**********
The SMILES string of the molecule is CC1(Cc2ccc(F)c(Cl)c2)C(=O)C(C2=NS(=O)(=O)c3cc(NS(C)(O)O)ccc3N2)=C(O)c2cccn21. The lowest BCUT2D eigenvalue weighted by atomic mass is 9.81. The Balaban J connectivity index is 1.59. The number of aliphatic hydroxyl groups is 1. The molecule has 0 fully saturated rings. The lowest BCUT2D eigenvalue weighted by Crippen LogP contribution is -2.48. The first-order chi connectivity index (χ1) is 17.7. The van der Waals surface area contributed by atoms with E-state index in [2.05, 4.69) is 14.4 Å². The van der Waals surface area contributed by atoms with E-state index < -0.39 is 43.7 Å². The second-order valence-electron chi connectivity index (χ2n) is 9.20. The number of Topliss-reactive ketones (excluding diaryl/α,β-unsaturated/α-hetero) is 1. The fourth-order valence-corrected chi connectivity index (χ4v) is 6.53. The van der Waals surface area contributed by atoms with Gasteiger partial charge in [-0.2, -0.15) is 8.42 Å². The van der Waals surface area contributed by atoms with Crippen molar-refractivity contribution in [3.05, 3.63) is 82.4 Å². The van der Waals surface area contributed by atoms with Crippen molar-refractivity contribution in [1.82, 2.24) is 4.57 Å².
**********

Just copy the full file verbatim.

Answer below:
The SMILES string of the molecule is CC1(Cc2ccc(F)c(Cl)c2)C(=O)C(C2=NS(=O)(=O)c3cc(NS(C)(O)O)ccc3N2)=C(O)c2cccn21. The lowest BCUT2D eigenvalue weighted by atomic mass is 9.81. The Balaban J connectivity index is 1.59. The number of aliphatic hydroxyl groups is 1. The molecule has 0 fully saturated rings. The lowest BCUT2D eigenvalue weighted by Crippen LogP contribution is -2.48. The first-order chi connectivity index (χ1) is 17.7. The van der Waals surface area contributed by atoms with E-state index in [2.05, 4.69) is 14.4 Å². The van der Waals surface area contributed by atoms with E-state index < -0.39 is 43.7 Å². The second-order valence-electron chi connectivity index (χ2n) is 9.20. The number of Topliss-reactive ketones (excluding diaryl/α,β-unsaturated/α-hetero) is 1. The fourth-order valence-corrected chi connectivity index (χ4v) is 6.53. The van der Waals surface area contributed by atoms with Gasteiger partial charge in [-0.2, -0.15) is 8.42 Å². The van der Waals surface area contributed by atoms with Crippen molar-refractivity contribution in [3.05, 3.63) is 82.4 Å². The van der Waals surface area contributed by atoms with Crippen molar-refractivity contribution in [1.82, 2.24) is 4.57 Å².